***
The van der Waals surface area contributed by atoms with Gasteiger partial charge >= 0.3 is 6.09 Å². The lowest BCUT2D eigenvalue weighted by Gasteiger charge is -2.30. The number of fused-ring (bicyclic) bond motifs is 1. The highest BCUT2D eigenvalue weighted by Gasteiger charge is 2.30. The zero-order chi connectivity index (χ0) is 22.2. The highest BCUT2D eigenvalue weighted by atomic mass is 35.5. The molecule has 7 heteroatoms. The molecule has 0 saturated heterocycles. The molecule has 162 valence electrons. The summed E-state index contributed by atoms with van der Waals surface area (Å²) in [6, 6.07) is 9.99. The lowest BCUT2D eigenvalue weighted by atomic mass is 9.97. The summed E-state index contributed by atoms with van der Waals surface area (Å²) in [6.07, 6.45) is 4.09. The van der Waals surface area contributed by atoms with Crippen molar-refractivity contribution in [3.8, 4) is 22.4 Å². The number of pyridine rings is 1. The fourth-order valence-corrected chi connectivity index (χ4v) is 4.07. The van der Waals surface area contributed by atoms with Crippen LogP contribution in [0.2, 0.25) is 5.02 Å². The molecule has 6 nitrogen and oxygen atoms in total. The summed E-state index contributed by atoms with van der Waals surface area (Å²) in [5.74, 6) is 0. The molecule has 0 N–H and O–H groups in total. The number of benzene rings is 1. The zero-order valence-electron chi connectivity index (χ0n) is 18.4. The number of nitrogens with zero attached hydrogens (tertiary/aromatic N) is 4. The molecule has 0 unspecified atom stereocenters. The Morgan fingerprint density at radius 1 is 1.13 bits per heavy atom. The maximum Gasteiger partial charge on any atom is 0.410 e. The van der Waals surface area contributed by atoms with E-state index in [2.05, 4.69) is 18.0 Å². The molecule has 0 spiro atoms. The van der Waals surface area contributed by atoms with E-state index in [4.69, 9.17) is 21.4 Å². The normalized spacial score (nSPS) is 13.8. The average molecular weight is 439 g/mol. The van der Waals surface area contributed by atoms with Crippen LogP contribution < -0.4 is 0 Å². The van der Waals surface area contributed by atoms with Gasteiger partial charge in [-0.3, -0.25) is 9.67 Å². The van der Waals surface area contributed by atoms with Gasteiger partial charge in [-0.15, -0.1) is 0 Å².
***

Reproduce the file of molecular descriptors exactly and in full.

The van der Waals surface area contributed by atoms with Gasteiger partial charge >= 0.3 is 6.09 Å². The lowest BCUT2D eigenvalue weighted by Gasteiger charge is -2.30. The number of fused-ring (bicyclic) bond motifs is 1. The highest BCUT2D eigenvalue weighted by Gasteiger charge is 2.30. The zero-order chi connectivity index (χ0) is 22.2. The highest BCUT2D eigenvalue weighted by atomic mass is 35.5. The molecule has 7 heteroatoms. The molecule has 0 saturated heterocycles. The molecule has 162 valence electrons. The summed E-state index contributed by atoms with van der Waals surface area (Å²) in [6, 6.07) is 9.99. The lowest BCUT2D eigenvalue weighted by atomic mass is 9.97. The summed E-state index contributed by atoms with van der Waals surface area (Å²) in [6.07, 6.45) is 4.09. The van der Waals surface area contributed by atoms with Crippen molar-refractivity contribution in [3.8, 4) is 22.4 Å². The number of pyridine rings is 1. The fourth-order valence-corrected chi connectivity index (χ4v) is 4.07. The van der Waals surface area contributed by atoms with Crippen LogP contribution in [0.2, 0.25) is 5.02 Å². The molecule has 6 nitrogen and oxygen atoms in total. The summed E-state index contributed by atoms with van der Waals surface area (Å²) in [5.74, 6) is 0. The molecule has 0 N–H and O–H groups in total. The number of benzene rings is 1. The zero-order valence-electron chi connectivity index (χ0n) is 18.4. The number of nitrogens with zero attached hydrogens (tertiary/aromatic N) is 4. The molecule has 0 unspecified atom stereocenters. The Morgan fingerprint density at radius 1 is 1.13 bits per heavy atom. The maximum Gasteiger partial charge on any atom is 0.410 e. The van der Waals surface area contributed by atoms with E-state index in [2.05, 4.69) is 18.0 Å². The molecule has 0 spiro atoms. The van der Waals surface area contributed by atoms with E-state index in [4.69, 9.17) is 21.4 Å². The normalized spacial score (nSPS) is 13.8. The average molecular weight is 439 g/mol. The van der Waals surface area contributed by atoms with Crippen LogP contribution < -0.4 is 0 Å². The van der Waals surface area contributed by atoms with Gasteiger partial charge in [-0.3, -0.25) is 9.67 Å². The van der Waals surface area contributed by atoms with Gasteiger partial charge in [-0.15, -0.1) is 0 Å².